Tennessee’s 2013 Civil War Sesquicentennial signature event “Occupation and Liberation” Symposium opened at the Chattanooga Convention Center on Wednesday.
The event is free to the public and will run through Saturday, Oct. 12. It includes a variety of educational programs, living history demonstrations and exhibits featuring rare and unique artifacts from the Battles for Chattanooga.
An early draw for the event offered a rare opportunity for owners of Civil War artifacts, manuscripts, photographs and memorabilia to have their items authenticated and digitally preserved free of charge.
Archivists with the the Tennessee State Library and Archives are calling the project Looking Back at the Civil War. The team will be available for digitizing through Thursday, Oct. 10 at the symposium.
TSLA will turn the project into a virtual archive to be used by the general public and educators. Before it’s conclusion, archivists hope to visit all of Tennessee’s 95 counties.
Before the symposium, Hamilton County residents had provided 43 items. Items include photographic tintypes, priceless letters, and even a bugle carried by William B. Morgan, a Rhea County native, who served with Co. B, 6th Tennessee Mounted Infantry.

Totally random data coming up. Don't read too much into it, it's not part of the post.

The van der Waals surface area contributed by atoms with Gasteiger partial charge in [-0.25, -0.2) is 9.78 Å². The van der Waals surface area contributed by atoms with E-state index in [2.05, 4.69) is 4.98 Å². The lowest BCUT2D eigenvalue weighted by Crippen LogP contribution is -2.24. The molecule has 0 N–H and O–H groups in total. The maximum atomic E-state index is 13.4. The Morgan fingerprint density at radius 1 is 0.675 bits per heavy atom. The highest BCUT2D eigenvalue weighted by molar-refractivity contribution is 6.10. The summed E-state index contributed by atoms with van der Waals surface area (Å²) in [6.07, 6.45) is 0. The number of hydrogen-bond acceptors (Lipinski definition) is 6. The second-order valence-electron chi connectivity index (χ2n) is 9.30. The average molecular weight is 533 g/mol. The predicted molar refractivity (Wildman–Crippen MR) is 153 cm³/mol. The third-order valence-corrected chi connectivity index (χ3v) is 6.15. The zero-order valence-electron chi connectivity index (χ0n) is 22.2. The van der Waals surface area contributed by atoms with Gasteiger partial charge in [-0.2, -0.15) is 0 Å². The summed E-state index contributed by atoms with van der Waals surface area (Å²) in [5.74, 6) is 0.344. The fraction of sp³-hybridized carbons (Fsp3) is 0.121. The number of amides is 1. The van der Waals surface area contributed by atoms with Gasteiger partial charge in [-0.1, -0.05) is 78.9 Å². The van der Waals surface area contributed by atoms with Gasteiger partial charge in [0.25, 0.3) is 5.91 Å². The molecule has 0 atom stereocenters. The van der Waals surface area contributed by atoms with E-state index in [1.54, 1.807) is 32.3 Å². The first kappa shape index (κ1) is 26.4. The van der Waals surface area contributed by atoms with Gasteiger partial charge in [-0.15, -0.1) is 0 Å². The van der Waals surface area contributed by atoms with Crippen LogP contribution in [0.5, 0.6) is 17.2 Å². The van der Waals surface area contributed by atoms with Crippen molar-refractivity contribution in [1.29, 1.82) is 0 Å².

Click here for a look at more from the Hamilton County archive.
Lines began forming early on Wednesday for the digital archiving.
David Wykoff brought what he hoped was a cannonball—more specifically, a Smoothbore Artillery Shot— used by General Joseph Wheeler during his Cavalry attack on Fort McPherson and Fort Sedwick on August 17, 1864.
Wykoff found the shot in Cleveland, Tenn.
After a careful inspection, archivists believed the artillery shot is an authentic relic with “95 percent” certainty.
Ellen Simak, who recently retired from her position as chief curator at the Hunter Museum of American Art, also brought a few items to have archived that had been with the family for years.
One item was a circa 1840 dragoon cavalry saber, passed down to Simak through generations of owners as a family heirloom. These sabers were issued to Union Cavalry during the latter part of the Civil War due to their availability.
The other item Simak had archived had the entire room excited. As carefully as possible, Simak and archivists unfurled a brittle, but perfectly preserved, Guidon Cavalry Flag. These flags, often called “swallow-tailed” for their triangular shape, were used to represent the unit and commanding officer.
Only one other Guidon Cavalry Flag has been preserved in the archive thus far, near Greeneville, Tenn. Simak’s flag was in better condition.
Symposium events—including more archiving—continue through the weekend. A complete list of events can be found here.
Updated @ 9:18 a.m. on 10/11/13 to correct a date.
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